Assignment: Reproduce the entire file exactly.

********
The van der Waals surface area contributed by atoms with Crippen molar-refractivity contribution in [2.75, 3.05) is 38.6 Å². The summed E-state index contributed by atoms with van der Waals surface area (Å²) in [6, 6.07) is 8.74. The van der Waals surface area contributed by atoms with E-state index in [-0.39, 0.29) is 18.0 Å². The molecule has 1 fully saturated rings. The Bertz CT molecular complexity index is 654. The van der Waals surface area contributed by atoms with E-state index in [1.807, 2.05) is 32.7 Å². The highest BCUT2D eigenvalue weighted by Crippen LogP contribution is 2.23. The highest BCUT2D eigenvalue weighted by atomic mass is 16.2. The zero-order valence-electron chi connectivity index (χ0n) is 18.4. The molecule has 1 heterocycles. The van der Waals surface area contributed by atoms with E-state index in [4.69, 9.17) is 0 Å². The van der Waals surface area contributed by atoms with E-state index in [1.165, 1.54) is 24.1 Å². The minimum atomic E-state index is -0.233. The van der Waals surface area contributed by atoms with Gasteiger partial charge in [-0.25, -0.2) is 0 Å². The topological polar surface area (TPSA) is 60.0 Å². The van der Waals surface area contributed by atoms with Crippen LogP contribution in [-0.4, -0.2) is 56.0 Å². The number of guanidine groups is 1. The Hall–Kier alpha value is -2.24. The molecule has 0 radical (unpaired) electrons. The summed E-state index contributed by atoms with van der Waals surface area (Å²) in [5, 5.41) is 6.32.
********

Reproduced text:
The van der Waals surface area contributed by atoms with Crippen molar-refractivity contribution in [2.75, 3.05) is 38.6 Å². The summed E-state index contributed by atoms with van der Waals surface area (Å²) in [6, 6.07) is 8.74. The van der Waals surface area contributed by atoms with E-state index in [-0.39, 0.29) is 18.0 Å². The molecule has 1 fully saturated rings. The Bertz CT molecular complexity index is 654. The van der Waals surface area contributed by atoms with E-state index in [1.807, 2.05) is 32.7 Å². The highest BCUT2D eigenvalue weighted by Crippen LogP contribution is 2.23. The highest BCUT2D eigenvalue weighted by atomic mass is 16.2. The zero-order valence-electron chi connectivity index (χ0n) is 18.4. The molecule has 1 heterocycles. The van der Waals surface area contributed by atoms with E-state index in [4.69, 9.17) is 0 Å². The van der Waals surface area contributed by atoms with E-state index in [1.165, 1.54) is 24.1 Å². The minimum atomic E-state index is -0.233. The van der Waals surface area contributed by atoms with Gasteiger partial charge in [-0.25, -0.2) is 0 Å². The topological polar surface area (TPSA) is 60.0 Å². The van der Waals surface area contributed by atoms with Crippen LogP contribution in [-0.4, -0.2) is 56.0 Å². The number of guanidine groups is 1. The Hall–Kier alpha value is -2.24. The molecule has 0 radical (unpaired) electrons. The summed E-state index contributed by atoms with van der Waals surface area (Å²) in [5, 5.41) is 6.32.